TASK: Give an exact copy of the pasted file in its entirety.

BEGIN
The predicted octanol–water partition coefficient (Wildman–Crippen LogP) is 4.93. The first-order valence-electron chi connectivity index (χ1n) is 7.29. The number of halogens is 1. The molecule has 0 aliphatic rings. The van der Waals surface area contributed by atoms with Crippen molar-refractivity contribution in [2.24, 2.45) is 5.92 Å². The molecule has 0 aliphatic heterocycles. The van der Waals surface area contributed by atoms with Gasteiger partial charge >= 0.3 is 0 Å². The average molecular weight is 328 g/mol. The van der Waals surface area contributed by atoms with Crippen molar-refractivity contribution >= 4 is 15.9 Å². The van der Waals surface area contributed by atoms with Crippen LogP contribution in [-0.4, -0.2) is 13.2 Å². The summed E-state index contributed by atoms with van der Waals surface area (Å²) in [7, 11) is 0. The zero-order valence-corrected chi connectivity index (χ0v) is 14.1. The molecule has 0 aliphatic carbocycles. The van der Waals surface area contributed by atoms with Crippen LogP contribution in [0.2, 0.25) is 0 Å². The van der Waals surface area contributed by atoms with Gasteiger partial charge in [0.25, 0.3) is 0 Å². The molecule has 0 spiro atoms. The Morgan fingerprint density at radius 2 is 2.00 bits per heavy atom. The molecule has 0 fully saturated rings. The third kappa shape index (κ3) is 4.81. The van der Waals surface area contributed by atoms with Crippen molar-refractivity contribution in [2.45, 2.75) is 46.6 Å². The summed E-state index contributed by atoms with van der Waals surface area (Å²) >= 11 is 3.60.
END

The predicted octanol–water partition coefficient (Wildman–Crippen LogP) is 4.93. The first-order valence-electron chi connectivity index (χ1n) is 7.29. The number of halogens is 1. The molecule has 0 aliphatic rings. The van der Waals surface area contributed by atoms with Crippen molar-refractivity contribution in [2.24, 2.45) is 5.92 Å². The molecule has 0 aliphatic heterocycles. The van der Waals surface area contributed by atoms with Gasteiger partial charge >= 0.3 is 0 Å². The average molecular weight is 328 g/mol. The van der Waals surface area contributed by atoms with Crippen molar-refractivity contribution >= 4 is 15.9 Å². The van der Waals surface area contributed by atoms with Crippen LogP contribution in [-0.4, -0.2) is 13.2 Å². The summed E-state index contributed by atoms with van der Waals surface area (Å²) in [7, 11) is 0. The zero-order valence-corrected chi connectivity index (χ0v) is 14.1. The molecule has 0 aliphatic carbocycles. The van der Waals surface area contributed by atoms with Crippen LogP contribution in [0.2, 0.25) is 0 Å². The van der Waals surface area contributed by atoms with Gasteiger partial charge in [0.25, 0.3) is 0 Å². The molecule has 0 spiro atoms. The Morgan fingerprint density at radius 2 is 2.00 bits per heavy atom. The molecule has 0 fully saturated rings. The third kappa shape index (κ3) is 4.81. The van der Waals surface area contributed by atoms with Crippen molar-refractivity contribution in [2.45, 2.75) is 46.6 Å². The summed E-state index contributed by atoms with van der Waals surface area (Å²) >= 11 is 3.60.